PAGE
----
• Andrea

      Breastfeeding IS good. It is ALSO very good for a child to have a bond with her father. The judge’s cavalier attitude is wrong, but at the same time, it isn’t fair for a dad to only be able to have his child for two hours at a time because he has to rush the baby to his mother. And again, this is not a new born. Ten month old children DO take other forms of nutrition.

    • rrlo

      I don’t think a 10-month old would need to nurse every two hours probably three/four times a day – along with other food. Abrupt weaning would be difficult for a baby and the mother. But again the anger inducing part of this story, at least for me, is the attitude of the judge… (IF you take what the mother is saying at face value.).

    • Andrea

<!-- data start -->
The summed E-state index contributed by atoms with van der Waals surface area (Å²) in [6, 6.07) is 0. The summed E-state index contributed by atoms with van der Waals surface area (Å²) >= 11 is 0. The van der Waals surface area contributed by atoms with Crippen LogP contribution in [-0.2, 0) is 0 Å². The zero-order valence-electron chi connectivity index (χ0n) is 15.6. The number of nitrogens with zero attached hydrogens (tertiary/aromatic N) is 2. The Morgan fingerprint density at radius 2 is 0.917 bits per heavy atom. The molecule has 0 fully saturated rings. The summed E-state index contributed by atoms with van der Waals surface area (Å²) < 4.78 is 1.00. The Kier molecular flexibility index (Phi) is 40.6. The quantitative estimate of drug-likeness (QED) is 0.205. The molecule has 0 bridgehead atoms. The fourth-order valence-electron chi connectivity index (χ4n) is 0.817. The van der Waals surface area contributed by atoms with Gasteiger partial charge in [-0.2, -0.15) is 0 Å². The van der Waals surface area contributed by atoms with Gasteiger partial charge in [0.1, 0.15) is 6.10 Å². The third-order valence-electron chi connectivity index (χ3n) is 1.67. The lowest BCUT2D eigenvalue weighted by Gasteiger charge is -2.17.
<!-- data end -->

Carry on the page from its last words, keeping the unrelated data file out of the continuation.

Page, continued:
Well it wouldn’t surprise me if the judge had actually said that. There is somewhat of that attitude sometimes. And I DO know abrupt weaning is not a good thing. I will also say that this is NOT the perfect solution. But it just isn’t fair to dad to be prevented from bonding with the child at an early age. I think that it would be better for a child to have a strong bond with dad than to extend breastfeeding for a couple more months. Most of the benefits this baby has already had.

    • DatNanny

      No one is saying a 10 month old needs breast milk every two hours. But she can’t pump a two day supply, even if baby learns to take a bottle. I would think, in this situation, the father should be willing to compromise, because there’s no denying that whether or not the baby can have other forms of nutrition, supplemental breast milk is optimal, and he should want to do what is best for child – even if it means stopping by for baby to feed or mother to pump in the middle of his visit.

    • brebay

      The she’ll drink breastmilk when she’s with mom, and formula with her dad.

    • Alex

      We’re all of the opinion that what’s best for the child is what should be done.

      Some of us just disagree with the assertion that uninterrupted breastfeeding is better for the child than uninterrupted paternal bonding.

    • Andrea